Ready for Next Gen?

Let’s face it, “Next Gen” is now. Generation X and Generation Y/Millennials sit alongside Baby Boomers and those that came before. They’re our co-workers, board members, volunteers and donors. What makes these next generations unique and how should we as nonprofits respond and adapt?

Two recent discussions delved into this question from the donor perspective.

Last week, Center member America’s Charities hosted “#GivingUnderTheInfluence,” exploring the role of digital culture in workplace giving—with a focus on millennials.

Some highlights from the discussion:

  • By 2020 millennials will be 50% of the workplace.
  • Millennials are the first generation to build a media environment around them—they’re tech-savvy knowledge -seekers.
  • Next Gen donors are looking to build one-on-one relationships at the micro level.
  • They’re looking for leadership opportunities and ways to make (and see) an impact.
  • Next Gen’s want to feel good about where they work. Giving them meaningful opportunities to give—beyond dollars—contributes to their engagement with your company.

Read more in the report by America’s Charities.

Today, long-time Center supporter the Meyer Foundation hosted “Next Gen Donors: Report Briefing and Interactive Learning Session,” providing a window into the next generation of philanthropists.

Some highlights from the discussion:

  • Next Gen donors are inheriting more than $40 trillion in wealth.
  • Parents and grandparents are significant influencers on Next Gen donors. Their peers also play a strong role.
  • Traditional giving of time, talent and treasure now includes a fourth “T”—ties—with an emphasis on a donor’s ties/connection with your organization and their own networks.
  • Next Gen donors are seeking personal engagement and want to see the impact of their dollars.
  • Technology—starting with your website—is crucial to connecting with Next Gen donors. So is effective communication by every level of staff member.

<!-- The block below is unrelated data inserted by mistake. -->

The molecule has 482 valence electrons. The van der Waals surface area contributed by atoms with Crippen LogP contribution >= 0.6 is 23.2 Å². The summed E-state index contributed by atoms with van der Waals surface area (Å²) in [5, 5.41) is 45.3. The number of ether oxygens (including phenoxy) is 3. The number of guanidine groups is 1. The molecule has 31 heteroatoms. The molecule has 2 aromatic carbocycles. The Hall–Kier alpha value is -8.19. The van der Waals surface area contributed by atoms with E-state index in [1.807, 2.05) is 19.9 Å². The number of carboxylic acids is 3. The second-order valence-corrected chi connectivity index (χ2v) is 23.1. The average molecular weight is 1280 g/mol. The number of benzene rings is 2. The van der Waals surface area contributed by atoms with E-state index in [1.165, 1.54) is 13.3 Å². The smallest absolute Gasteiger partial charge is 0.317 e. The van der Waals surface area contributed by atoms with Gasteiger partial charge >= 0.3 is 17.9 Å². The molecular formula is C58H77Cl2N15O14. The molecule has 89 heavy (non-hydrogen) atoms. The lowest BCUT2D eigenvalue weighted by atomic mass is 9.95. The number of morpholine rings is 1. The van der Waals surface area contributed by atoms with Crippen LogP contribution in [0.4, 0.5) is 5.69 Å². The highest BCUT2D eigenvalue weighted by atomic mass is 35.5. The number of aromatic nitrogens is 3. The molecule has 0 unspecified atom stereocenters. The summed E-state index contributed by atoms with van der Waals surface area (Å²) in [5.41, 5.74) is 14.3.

Read more in the new report by 21/64 and the Dorothy A. Johnson Center for Philanthropy.

Two words came through loud and clear for me in each conversation: engagement and impact. Neither one is new and, I would imagine, neither is unique to Next Gen donors. Instead, how we communicate to foster engagement and demonstrate impact may be the biggest shift. And for nonprofits, delivering on both effectively across generations will be essential for long-term sustainability.

Some self-assessment for each of us:

  • Can you clearly articulate the impact of your work (without jargon)? Do you have at least one story at the ready that gives a real-world example of how you meet your mission and why it’s important?
  • Do you make meaningful opportunities available for community members to get hands-on with your work—as volunteers or active board members?
  • Does your website tell your story and offer clear channels to engage with your organization?
  • Do you talk to your donors—asking them how they want to hear from you and follow through with those wishes?

If you have some homework from the above (and I would bet we all do), here are a few ways the Center can help you get started: